NI Welfare Budget to be Slashed – What will our Politicians do?

UTV is reporting that the welfare budget in NI faces cuts of up to £450m. Cuts in welfare spending are made up of the likes of the following

Changes because of the spending cuts include: child benefits frozen for three years from April; Job Seekers Allowance claimants losing entitlement to the support for mortgage interest scheme if they have been on benefits for two years; housing benefit reduced by a tenth from April 2013 if a claimant has been on the benefit; and a compulsory medical examination for all new and existing working age DLA claimants from 2013.

NI is more dependent on state spending and social welfare than other regions of the UK, and dependence within NI varies immensely. West Belfast, for example, is much more dependent upon social welfare than north Down. In other words, these cuts have the potential to do serious damage to entire communities, communities that are already among the most deprived and that have the most social problems in western Europe.

These are also the communities that tend to vote most heavily in favour of the two leading lights of the NI Executive, the DUP and PSF. What will these parties do? It’s already clear from the statements of Peter Robinson and Sammy Wilson that the DUP is embracing the cuts agenda. Their nationalist counterparts on the other hand are being more coy, blaming British Tories, and presenting themselves as fairly powerless to do anything about them. Are they?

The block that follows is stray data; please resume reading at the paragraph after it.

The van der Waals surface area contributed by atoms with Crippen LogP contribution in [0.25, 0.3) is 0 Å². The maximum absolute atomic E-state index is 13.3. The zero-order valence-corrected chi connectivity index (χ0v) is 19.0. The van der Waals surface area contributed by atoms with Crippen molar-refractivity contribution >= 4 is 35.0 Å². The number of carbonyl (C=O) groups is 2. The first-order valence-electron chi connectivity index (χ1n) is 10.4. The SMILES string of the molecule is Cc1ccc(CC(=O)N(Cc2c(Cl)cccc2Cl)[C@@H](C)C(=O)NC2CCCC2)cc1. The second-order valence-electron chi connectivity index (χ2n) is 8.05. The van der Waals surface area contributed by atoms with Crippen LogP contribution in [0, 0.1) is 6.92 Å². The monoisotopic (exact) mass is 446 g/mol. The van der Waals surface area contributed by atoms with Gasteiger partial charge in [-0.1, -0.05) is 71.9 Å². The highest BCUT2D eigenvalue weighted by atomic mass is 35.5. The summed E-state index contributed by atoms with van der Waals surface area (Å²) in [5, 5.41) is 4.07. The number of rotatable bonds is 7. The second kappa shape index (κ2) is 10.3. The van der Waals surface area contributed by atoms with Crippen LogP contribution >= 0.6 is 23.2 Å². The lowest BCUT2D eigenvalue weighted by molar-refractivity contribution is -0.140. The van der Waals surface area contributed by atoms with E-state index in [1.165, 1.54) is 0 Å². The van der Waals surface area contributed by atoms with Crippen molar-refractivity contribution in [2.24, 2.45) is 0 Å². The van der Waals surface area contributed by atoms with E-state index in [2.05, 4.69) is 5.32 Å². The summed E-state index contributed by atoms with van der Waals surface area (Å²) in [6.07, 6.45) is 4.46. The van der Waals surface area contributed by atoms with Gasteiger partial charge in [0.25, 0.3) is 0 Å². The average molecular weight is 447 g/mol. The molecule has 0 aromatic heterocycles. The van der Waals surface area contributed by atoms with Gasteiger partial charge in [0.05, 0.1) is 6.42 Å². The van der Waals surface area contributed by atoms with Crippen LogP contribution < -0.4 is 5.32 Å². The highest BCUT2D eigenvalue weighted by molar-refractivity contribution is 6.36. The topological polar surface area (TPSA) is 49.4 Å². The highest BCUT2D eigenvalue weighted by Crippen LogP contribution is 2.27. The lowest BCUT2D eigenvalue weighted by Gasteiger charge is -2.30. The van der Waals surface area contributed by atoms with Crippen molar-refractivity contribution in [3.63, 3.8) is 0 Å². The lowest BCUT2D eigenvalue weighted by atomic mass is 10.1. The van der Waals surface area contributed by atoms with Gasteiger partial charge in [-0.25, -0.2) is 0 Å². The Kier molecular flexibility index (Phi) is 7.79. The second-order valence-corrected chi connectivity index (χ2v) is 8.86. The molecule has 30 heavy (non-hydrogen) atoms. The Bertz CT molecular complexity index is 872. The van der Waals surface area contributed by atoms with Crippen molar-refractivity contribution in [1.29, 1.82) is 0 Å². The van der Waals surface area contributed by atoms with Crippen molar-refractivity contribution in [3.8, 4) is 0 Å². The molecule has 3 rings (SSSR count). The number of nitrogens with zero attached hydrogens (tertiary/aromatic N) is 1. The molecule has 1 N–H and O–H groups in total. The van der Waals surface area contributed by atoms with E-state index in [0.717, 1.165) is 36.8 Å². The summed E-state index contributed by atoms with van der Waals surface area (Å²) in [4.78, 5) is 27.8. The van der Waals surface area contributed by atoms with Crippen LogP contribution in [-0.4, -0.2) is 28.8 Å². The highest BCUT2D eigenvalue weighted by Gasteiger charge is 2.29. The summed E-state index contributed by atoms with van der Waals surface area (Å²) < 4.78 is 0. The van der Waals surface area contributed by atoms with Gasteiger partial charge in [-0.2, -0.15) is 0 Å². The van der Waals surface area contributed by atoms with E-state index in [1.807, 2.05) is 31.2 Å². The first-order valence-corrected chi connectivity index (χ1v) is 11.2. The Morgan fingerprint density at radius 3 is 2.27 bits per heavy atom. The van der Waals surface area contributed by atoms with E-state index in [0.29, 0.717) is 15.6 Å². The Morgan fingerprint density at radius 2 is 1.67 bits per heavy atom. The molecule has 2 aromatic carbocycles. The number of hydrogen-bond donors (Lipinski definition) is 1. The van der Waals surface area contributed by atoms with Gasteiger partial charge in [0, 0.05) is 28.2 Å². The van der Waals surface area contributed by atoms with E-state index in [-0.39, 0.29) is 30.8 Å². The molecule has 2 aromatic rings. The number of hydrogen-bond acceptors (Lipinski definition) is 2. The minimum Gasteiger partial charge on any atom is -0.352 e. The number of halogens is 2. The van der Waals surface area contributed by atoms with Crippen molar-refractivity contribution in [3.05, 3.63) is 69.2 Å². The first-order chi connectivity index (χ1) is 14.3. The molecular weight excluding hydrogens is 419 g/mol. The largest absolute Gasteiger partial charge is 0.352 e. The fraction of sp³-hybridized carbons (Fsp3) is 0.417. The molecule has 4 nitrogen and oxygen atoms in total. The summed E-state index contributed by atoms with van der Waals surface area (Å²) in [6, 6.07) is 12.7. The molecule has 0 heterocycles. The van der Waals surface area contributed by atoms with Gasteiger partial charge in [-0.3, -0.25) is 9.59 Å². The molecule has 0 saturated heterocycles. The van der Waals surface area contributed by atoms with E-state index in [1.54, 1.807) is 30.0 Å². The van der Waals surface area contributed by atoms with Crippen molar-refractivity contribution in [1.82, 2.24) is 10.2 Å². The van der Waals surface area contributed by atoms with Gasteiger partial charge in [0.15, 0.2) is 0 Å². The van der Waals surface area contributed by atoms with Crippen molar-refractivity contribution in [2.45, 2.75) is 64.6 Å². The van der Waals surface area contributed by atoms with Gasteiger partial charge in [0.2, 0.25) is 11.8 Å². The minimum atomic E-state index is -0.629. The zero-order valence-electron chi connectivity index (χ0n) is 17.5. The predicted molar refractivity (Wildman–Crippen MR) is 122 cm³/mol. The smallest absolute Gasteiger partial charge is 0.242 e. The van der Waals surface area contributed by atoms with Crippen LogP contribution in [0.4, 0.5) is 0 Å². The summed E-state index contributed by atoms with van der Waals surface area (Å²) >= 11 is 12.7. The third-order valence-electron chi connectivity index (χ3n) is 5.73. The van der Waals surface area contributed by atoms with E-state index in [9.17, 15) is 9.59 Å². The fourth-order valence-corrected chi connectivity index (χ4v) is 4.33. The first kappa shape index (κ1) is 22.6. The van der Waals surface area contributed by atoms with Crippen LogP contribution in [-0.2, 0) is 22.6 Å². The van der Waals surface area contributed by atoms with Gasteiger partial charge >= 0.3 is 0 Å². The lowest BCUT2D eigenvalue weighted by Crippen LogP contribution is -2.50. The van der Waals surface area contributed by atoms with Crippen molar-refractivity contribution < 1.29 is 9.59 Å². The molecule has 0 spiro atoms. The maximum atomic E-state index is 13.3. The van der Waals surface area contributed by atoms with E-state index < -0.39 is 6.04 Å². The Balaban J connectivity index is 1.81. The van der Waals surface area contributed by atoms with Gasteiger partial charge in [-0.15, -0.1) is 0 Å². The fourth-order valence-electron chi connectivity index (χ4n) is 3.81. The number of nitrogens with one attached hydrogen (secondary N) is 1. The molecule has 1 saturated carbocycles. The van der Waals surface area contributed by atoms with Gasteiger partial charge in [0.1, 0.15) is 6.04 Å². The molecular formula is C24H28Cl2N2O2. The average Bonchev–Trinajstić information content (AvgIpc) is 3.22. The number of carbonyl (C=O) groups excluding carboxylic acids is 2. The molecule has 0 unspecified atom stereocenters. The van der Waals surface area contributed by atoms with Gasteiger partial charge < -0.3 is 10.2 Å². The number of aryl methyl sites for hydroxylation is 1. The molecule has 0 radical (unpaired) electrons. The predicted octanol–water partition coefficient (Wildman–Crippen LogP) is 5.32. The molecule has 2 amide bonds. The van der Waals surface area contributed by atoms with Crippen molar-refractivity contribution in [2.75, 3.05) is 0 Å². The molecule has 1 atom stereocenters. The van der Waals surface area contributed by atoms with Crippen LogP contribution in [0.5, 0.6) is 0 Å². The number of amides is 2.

The UTV report points out that if the local politicians refuse to make the cuts, then they will probably just be made at Westminster before the money arrives in NI. That is one option. Another is to refuse to administer the cuts, and collapse the executive. Creating a crisis of this magnitude would force the Tory-LibDem coalition to think seriously about what it was doing. Our politicians are of course far too self-interested and enjoy the exercise of power too much to do this. Instead they are much more likely to administer the cuts while blaming the Tories and LibDems. Who of course deserve a great deal of blame, but we need only look at Wilson’s attitude towards the trade union demos and McGuinness’s praise for PFI to see that they mightn’t be all that far out of step with the locals.

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4 Responses to “NI Welfare Budget to be Slashed – What will our Politicians do?”

  1. Graycrow Says:

    Good article Garibaldy.

  2. shane Says:

    “Are they?”

    Aren’t they though? If the NI assembly refused to make cuts, it would set a precedent. And if they got away with it, what’s to stop Holyrood or Cardiff demanding the same thing? There’s no way Cameron would allow that, especially as he may be facing a backlash from voters in England and his own backbenchers about the extra spending given to Scotland. NI gets the most per head, and before the election Cameron singled out NI as the region where cuts were most needed. And from the Libcon perspective, there’s really nothing to loose as neither party have seats in the north.

    I find it amazing that the British government has learned nothing from the Irish crisis.

  3. Michael Craig Says:

    Singling out N.Ireland is only part of the issue, we need to argue against the attacks on all of the working class which are at the core of the white paper on welfare reform.